First few puffs were, as usual with almost every Cuban cigar, a bit tart with pepper coming through as the main contributor to the flavor.  Not unlike the Juan Lopez Seleccion No. 2, this torpedo let me know that I was in for a wild ride of flavors and strength unsuited for the faint of heart.  I’m not saying that this cigar had power that almost any cigar smoker would have a problem with, I’m only telling you that this was a full flavored, in your face reminder that smoking a cigar slowly will coax the very best out of the tobacco.

Entering into the second third, I was reminded that Cuba must pay a lot of attention to the construction of these Limited and Regional releases, since the construction of of what I was smoking was perfect in every way.  An even burn and great draw that gave me clouds of billowing smoke, was so enjoyable to experience especially since this cigar needed no touch-ups whatsoever from start to finish.  Pepper, cedar and a very strong espresso stayed with me as I approached the moment when I set the nub down to rest, not a cigar who’s flavors vary greatly but one which built in strength without ever being bitter or harsh.

As I smoked this wonderful No 2, I kept thinking about how lucky I am to be living in a country where these hard to get cigars are available.  “The Vancouver Cigar Company”, founded and ran by very experienced smokers and lovers of Cuban tobacco, help me immensely with all I need whenever I’m looking for a Cuban cigar that is a bit tough to find.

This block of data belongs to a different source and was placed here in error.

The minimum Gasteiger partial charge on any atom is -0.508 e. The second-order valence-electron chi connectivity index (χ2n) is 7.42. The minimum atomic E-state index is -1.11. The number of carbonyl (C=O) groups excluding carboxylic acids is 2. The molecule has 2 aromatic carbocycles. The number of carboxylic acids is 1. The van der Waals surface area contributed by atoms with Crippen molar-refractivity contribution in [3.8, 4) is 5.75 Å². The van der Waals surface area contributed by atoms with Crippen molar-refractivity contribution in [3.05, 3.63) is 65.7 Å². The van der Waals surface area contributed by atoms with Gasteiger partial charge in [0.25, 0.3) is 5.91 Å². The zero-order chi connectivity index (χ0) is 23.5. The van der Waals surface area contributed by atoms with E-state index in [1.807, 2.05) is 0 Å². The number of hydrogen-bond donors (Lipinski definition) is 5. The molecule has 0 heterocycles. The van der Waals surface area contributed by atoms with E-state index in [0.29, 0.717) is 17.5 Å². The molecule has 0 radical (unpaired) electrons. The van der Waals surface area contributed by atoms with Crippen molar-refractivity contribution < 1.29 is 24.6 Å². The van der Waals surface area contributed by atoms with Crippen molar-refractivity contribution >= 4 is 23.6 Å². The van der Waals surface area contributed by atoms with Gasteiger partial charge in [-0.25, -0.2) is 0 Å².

Bolivar B2 On The Road

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A few days back as my friend, Tom, and I were driving back from Alberta, we decided to smoke a few cigars together and our first choice for the day was the 2010 Canadian Edicion Regionale from Bolivar, the B2.  I bought a few last fall and smoked one right away, then let the rest age for a while in the humidor.  What a great idea that was, a year can make a huge difference for a young cigar and this one turned into a wonderful smoke.

The pre-light draw from this 6 inch, 52 ring gauge torpedo was a full on barn yard with cedar notes and dry hay.  I remember growing up on a farm and the taste reminded me of what it smelled like whenever hay bales were around, usually the end of July was when the baling took place.  First third was like heaven with more hay, cedar and leather coming through in a very balanced way.

As this cigar entered into the second third, we detected that there wasn’t a real evolution of flavors taking place but a real beauty that held firmly until the final third started revealing some change.  Bitter chocolate was now becoming part of the profile which became considerably stronger as we finished this cigar.  Strength was something that we were commenting on as we smoked this Piramides, I love a very strong cigar, I love smoking them to the very last finger blistering half inch and I was in Heaven with the B2.

I can’t stress enough that you can have a cigar behave one way when young and then move into a very different direction after a lot of the initial presence of ammonia is gone.  Very real and distinct flavors start to emerge as the cigar slowly ferments in your humidor, the first few years see the most change then start to slow down after five years goes by.  The B2 may be one of the best cigars Bolivar has produced, don’t get me wrong, I love all of the cigars in the Bolivar line but this one is the best I’ve seen from them in a long time.